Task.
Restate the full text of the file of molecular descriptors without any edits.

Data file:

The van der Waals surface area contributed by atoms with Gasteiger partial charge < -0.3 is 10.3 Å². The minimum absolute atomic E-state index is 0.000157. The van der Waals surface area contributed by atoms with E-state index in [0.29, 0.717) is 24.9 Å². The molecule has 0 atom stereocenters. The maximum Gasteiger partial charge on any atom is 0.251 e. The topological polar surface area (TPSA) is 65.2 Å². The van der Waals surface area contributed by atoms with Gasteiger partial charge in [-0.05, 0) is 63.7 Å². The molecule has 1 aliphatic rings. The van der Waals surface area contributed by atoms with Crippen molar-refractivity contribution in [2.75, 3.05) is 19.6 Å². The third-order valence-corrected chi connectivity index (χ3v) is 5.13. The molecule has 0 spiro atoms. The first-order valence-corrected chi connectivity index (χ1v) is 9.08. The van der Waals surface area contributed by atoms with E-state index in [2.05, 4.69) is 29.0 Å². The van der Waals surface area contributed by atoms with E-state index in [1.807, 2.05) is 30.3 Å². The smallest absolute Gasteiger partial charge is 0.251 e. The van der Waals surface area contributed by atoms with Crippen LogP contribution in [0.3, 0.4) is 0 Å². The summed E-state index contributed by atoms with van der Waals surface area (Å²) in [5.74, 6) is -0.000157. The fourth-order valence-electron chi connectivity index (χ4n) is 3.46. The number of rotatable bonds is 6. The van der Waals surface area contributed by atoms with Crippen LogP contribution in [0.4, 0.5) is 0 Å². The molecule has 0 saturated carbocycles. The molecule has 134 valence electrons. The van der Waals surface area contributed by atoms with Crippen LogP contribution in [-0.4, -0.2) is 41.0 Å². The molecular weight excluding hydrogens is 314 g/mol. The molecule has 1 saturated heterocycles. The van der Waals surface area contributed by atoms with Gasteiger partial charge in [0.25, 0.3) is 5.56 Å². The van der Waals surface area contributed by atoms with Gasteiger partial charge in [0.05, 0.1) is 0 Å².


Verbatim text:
The van der Waals surface area contributed by atoms with Gasteiger partial charge < -0.3 is 10.3 Å². The minimum absolute atomic E-state index is 0.000157. The van der Waals surface area contributed by atoms with E-state index in [0.29, 0.717) is 24.9 Å². The molecule has 0 atom stereocenters. The maximum Gasteiger partial charge on any atom is 0.251 e. The topological polar surface area (TPSA) is 65.2 Å². The van der Waals surface area contributed by atoms with Gasteiger partial charge in [-0.05, 0) is 63.7 Å². The molecule has 1 aliphatic rings. The van der Waals surface area contributed by atoms with Crippen molar-refractivity contribution in [2.75, 3.05) is 19.6 Å². The third-order valence-corrected chi connectivity index (χ3v) is 5.13. The molecule has 0 spiro atoms. The first-order valence-corrected chi connectivity index (χ1v) is 9.08. The van der Waals surface area contributed by atoms with E-state index in [2.05, 4.69) is 29.0 Å². The van der Waals surface area contributed by atoms with E-state index in [1.807, 2.05) is 30.3 Å². The smallest absolute Gasteiger partial charge is 0.251 e. The van der Waals surface area contributed by atoms with Crippen LogP contribution in [0.3, 0.4) is 0 Å². The summed E-state index contributed by atoms with van der Waals surface area (Å²) in [5.74, 6) is -0.000157. The fourth-order valence-electron chi connectivity index (χ4n) is 3.46. The number of rotatable bonds is 6. The van der Waals surface area contributed by atoms with Crippen LogP contribution in [0.4, 0.5) is 0 Å². The molecule has 0 saturated carbocycles. The molecule has 134 valence electrons. The van der Waals surface area contributed by atoms with Crippen LogP contribution in [-0.4, -0.2) is 41.0 Å². The molecular weight excluding hydrogens is 314 g/mol. The molecule has 1 saturated heterocycles. The van der Waals surface area contributed by atoms with Gasteiger partial charge in [0.25, 0.3) is 5.56 Å². The van der Waals surface area contributed by atoms with Gasteiger partial charge in [0.05, 0.1) is 0 Å².